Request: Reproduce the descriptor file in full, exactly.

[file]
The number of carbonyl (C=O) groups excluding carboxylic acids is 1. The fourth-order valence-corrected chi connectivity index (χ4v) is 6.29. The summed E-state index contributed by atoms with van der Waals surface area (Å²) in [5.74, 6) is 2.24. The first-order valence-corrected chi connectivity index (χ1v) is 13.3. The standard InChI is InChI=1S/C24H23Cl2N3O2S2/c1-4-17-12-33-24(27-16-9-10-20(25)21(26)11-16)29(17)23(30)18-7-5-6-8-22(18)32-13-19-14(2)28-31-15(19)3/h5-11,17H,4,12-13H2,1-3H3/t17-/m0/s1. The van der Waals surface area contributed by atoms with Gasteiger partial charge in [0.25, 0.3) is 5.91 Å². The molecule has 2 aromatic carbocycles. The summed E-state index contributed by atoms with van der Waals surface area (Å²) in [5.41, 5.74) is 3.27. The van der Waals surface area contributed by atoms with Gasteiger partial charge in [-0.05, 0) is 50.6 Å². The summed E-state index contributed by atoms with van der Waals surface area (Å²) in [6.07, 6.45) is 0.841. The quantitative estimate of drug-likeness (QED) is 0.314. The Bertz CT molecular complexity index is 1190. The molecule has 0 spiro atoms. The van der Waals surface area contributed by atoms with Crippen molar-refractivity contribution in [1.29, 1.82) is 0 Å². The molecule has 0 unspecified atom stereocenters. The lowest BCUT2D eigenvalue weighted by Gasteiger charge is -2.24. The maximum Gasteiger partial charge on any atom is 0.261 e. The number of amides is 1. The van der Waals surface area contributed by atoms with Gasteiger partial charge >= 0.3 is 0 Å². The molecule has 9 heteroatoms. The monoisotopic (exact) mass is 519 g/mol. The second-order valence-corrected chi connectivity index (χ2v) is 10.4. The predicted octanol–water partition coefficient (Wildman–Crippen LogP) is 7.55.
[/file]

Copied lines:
The number of carbonyl (C=O) groups excluding carboxylic acids is 1. The fourth-order valence-corrected chi connectivity index (χ4v) is 6.29. The summed E-state index contributed by atoms with van der Waals surface area (Å²) in [5.74, 6) is 2.24. The first-order valence-corrected chi connectivity index (χ1v) is 13.3. The standard InChI is InChI=1S/C24H23Cl2N3O2S2/c1-4-17-12-33-24(27-16-9-10-20(25)21(26)11-16)29(17)23(30)18-7-5-6-8-22(18)32-13-19-14(2)28-31-15(19)3/h5-11,17H,4,12-13H2,1-3H3/t17-/m0/s1. The van der Waals surface area contributed by atoms with Gasteiger partial charge in [0.25, 0.3) is 5.91 Å². The molecule has 2 aromatic carbocycles. The summed E-state index contributed by atoms with van der Waals surface area (Å²) in [5.41, 5.74) is 3.27. The van der Waals surface area contributed by atoms with Gasteiger partial charge in [-0.05, 0) is 50.6 Å². The summed E-state index contributed by atoms with van der Waals surface area (Å²) in [6.07, 6.45) is 0.841. The quantitative estimate of drug-likeness (QED) is 0.314. The Bertz CT molecular complexity index is 1190. The molecule has 0 spiro atoms. The van der Waals surface area contributed by atoms with Crippen molar-refractivity contribution in [1.29, 1.82) is 0 Å². The molecule has 0 unspecified atom stereocenters. The lowest BCUT2D eigenvalue weighted by Gasteiger charge is -2.24. The maximum Gasteiger partial charge on any atom is 0.261 e. The number of amides is 1. The van der Waals surface area contributed by atoms with Gasteiger partial charge >= 0.3 is 0 Å². The molecule has 9 heteroatoms. The monoisotopic (exact) mass is 519 g/mol. The second-order valence-corrected chi connectivity index (χ2v) is 10.4. The predicted octanol–water partition coefficient (Wildman–Crippen LogP) is 7.55.